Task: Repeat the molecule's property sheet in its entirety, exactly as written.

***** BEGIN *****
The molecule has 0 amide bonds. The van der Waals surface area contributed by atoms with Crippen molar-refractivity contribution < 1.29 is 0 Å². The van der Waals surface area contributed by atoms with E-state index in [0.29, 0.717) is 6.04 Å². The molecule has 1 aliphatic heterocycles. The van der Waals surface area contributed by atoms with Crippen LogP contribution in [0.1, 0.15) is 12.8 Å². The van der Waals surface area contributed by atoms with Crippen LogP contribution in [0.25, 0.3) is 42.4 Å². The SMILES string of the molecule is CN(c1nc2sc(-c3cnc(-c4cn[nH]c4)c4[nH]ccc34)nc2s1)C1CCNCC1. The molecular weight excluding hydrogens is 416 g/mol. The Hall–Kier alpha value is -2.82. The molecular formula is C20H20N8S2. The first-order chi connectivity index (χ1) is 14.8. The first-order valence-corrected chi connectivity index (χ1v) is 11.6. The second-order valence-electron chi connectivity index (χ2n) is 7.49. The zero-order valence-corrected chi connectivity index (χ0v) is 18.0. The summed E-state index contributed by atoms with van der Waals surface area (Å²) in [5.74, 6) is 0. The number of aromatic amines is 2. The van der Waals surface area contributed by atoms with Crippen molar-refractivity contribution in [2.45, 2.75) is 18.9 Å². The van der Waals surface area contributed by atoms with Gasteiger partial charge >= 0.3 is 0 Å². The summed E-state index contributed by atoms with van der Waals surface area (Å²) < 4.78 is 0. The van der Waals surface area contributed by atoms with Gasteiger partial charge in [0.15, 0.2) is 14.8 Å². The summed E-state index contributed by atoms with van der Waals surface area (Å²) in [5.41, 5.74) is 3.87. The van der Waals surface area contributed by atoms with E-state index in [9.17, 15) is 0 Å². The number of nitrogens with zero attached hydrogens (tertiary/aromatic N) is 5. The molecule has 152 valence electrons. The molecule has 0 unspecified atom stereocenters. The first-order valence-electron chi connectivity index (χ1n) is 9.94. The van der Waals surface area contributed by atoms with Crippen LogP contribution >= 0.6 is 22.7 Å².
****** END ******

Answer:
The molecule has 0 amide bonds. The van der Waals surface area contributed by atoms with Crippen molar-refractivity contribution < 1.29 is 0 Å². The van der Waals surface area contributed by atoms with E-state index in [0.29, 0.717) is 6.04 Å². The molecule has 1 aliphatic heterocycles. The van der Waals surface area contributed by atoms with Crippen LogP contribution in [0.1, 0.15) is 12.8 Å². The van der Waals surface area contributed by atoms with Crippen LogP contribution in [0.25, 0.3) is 42.4 Å². The SMILES string of the molecule is CN(c1nc2sc(-c3cnc(-c4cn[nH]c4)c4[nH]ccc34)nc2s1)C1CCNCC1. The molecular weight excluding hydrogens is 416 g/mol. The Hall–Kier alpha value is -2.82. The molecular formula is C20H20N8S2. The first-order chi connectivity index (χ1) is 14.8. The first-order valence-corrected chi connectivity index (χ1v) is 11.6. The second-order valence-electron chi connectivity index (χ2n) is 7.49. The zero-order valence-corrected chi connectivity index (χ0v) is 18.0. The summed E-state index contributed by atoms with van der Waals surface area (Å²) in [5.74, 6) is 0. The number of aromatic amines is 2. The van der Waals surface area contributed by atoms with Crippen molar-refractivity contribution in [2.45, 2.75) is 18.9 Å². The van der Waals surface area contributed by atoms with Gasteiger partial charge >= 0.3 is 0 Å². The summed E-state index contributed by atoms with van der Waals surface area (Å²) < 4.78 is 0. The van der Waals surface area contributed by atoms with Gasteiger partial charge in [0.15, 0.2) is 14.8 Å². The summed E-state index contributed by atoms with van der Waals surface area (Å²) in [5.41, 5.74) is 3.87. The van der Waals surface area contributed by atoms with E-state index in [9.17, 15) is 0 Å². The number of nitrogens with zero attached hydrogens (tertiary/aromatic N) is 5. The molecule has 152 valence electrons. The molecule has 0 unspecified atom stereocenters. The first-order valence-electron chi connectivity index (χ1n) is 9.94. The van der Waals surface area contributed by atoms with Crippen LogP contribution >= 0.6 is 22.7 Å².